She also said, "Help is the sunny side of control." I still do not know how to process this. I can tell it's deep. Take the line, "I'm just trying to help you!" I imagine that being whine/shouted at a person who apparently needs help. And then I imagine Anne perching herself on this helper's shoulder singing her sunny side quote. When is help simply that? Like handing out water bottles to the homeless. So I need more Anne Lamott talks. She's an inspiration, but she also feels like a friend, a kindred spirit kind of friend where you don't have to know her, just know she knows how you feel.
Sunday, February 11, 2018
Last night I drove up to Everett, WA to hear author Craig Johnson talk. If you've heard of the Longmire series, if you've heard the name Walt Longmire, if you enjoy nothing town sheriff murder mysteries that take place in the middle of nowhere with a cast of characters so compelling you feel like they're in your life, riding your shoulder and speaking in your ear, then you know why I made the 90 minute drive through Seattle traffic on a Saturday evening.
Here are a few neato things from last night:
Many years ago, Craig Johnson's wife pushed a magazine in front of him and said, "You should do this." It was a short story contest. I can't remember the title of the contest, but Walt Longmire was born. And the best part is that Craig Johnson read the award winning short story that introduced the world, but not really the world, the readers of that particular magazine, to Walt and a bit of his brand of sheriffing. Only thing was with the awesome contest win and the stage set to turn it into a novel, Johnson wrote two terrible chapters (terrible according to him) and stuffed them in a drawer and didn't stumble across those pages for 9 years. Nine years!
If I had time to process this I'd have tons of questions for him, like, "Hey, Mr. Johnson, what the heck? Did you long to get back to those pages? Did you write during that time? Or did you write via write-thinking/write-living? Did you stop thinking of yourself as a writer if you weren't writing? And after all those questions, I'd get to my favorite question for authors, "What is your writing routine?"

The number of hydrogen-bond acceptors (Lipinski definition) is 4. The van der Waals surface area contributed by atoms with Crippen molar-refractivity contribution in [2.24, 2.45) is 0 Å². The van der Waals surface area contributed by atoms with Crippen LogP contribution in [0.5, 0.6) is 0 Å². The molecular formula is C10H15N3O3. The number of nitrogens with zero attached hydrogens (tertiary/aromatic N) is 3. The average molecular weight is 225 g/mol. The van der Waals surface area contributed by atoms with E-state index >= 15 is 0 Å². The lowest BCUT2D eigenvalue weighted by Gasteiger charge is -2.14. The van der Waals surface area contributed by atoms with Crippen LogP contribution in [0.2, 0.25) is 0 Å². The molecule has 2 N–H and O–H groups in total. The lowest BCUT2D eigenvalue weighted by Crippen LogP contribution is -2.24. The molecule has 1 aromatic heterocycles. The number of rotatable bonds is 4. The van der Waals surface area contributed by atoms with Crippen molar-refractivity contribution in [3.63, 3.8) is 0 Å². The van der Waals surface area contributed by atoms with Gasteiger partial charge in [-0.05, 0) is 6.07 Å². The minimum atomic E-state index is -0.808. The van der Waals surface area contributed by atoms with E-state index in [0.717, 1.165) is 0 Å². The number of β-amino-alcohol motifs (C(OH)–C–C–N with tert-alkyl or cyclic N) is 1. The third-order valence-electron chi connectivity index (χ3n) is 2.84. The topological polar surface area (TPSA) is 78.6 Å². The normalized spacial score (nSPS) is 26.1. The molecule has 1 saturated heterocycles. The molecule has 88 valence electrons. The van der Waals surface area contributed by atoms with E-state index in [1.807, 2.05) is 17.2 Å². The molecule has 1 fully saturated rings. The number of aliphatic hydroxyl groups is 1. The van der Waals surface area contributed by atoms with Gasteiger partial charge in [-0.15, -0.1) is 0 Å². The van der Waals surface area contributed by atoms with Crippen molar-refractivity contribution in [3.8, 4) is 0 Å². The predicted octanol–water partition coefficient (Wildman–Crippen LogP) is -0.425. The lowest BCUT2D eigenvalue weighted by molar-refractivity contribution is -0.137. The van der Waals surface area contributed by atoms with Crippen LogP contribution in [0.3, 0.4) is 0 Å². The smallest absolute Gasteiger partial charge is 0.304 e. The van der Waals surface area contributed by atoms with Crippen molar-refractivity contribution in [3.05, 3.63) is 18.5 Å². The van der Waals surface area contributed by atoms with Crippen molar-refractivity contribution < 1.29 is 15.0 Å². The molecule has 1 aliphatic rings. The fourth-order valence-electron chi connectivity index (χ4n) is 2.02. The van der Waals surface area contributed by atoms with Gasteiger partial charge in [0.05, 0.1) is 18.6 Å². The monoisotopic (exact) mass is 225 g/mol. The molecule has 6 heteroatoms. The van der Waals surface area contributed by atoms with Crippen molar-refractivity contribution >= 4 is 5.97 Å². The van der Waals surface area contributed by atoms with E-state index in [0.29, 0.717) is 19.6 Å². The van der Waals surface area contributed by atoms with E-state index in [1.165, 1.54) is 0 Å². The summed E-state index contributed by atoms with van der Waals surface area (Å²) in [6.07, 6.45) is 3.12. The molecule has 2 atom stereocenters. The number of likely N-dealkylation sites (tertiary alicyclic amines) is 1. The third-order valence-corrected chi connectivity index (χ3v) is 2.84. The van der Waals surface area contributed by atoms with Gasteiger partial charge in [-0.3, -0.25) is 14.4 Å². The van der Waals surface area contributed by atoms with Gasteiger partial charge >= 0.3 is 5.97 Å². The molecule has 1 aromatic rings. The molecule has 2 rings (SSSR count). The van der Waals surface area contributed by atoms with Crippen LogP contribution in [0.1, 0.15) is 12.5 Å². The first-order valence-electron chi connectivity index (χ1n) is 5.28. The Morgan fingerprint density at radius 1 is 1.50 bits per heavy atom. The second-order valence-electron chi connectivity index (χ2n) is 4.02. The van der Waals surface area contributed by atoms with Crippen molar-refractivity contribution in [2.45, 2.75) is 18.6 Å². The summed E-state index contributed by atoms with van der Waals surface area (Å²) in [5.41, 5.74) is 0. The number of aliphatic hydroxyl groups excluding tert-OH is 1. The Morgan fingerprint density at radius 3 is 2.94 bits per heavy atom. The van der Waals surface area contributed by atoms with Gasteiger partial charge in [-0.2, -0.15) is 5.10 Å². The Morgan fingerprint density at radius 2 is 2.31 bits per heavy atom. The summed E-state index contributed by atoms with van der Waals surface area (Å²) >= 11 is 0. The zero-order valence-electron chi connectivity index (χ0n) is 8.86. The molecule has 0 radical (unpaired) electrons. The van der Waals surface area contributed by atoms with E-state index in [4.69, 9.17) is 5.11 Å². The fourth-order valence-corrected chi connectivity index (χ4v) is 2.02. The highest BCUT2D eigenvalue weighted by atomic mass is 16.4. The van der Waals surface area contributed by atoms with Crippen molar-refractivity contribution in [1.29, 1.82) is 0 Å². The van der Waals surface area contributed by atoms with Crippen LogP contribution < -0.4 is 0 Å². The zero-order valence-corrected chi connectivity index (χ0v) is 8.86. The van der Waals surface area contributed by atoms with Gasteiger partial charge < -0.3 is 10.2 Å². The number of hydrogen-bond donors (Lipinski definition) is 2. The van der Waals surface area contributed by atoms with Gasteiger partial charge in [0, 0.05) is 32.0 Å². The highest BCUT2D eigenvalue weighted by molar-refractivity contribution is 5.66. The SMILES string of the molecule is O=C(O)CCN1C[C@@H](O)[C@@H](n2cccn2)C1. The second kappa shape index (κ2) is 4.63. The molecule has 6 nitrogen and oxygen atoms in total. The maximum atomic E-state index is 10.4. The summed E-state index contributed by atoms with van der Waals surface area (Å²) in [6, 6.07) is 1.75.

Sadly (and typically), I didn't ask any questions. Beside the fact that I need time to process mind blowing stuff, I am favorite author shy. This is true, but I did get his signature on my Kindle cover in silver Sharpie. So cool.
Another neato thing is learning that one of your favorite authors is seriously awesome aside from the stories they create.
I'll leave you with something he said near the end of his talk. He writes for the over-reader, the reader who wants a hero who is overweight, over-age, over-...I can't remember all the overs, but he creates characters we can relate to, a real person who has qualities we value, not stats, but qualities, like character, humor, and even loneliness. If you think loneliness isn't a high quality value, think on a person homesick or lovesick or shattered by loss, and then imagine them putting one foot in front of the other and getting stuff done.
So, if you get a chance to attend a Craig Johnson author event, jump at it. If not, grab a copy of Cold Dish and fall into Walt Longmire's world. If not even that awesome advice, check out the Netflix series Longmire that is now over (but there might be more TV-edition Walt in the future...not an actual series, but something).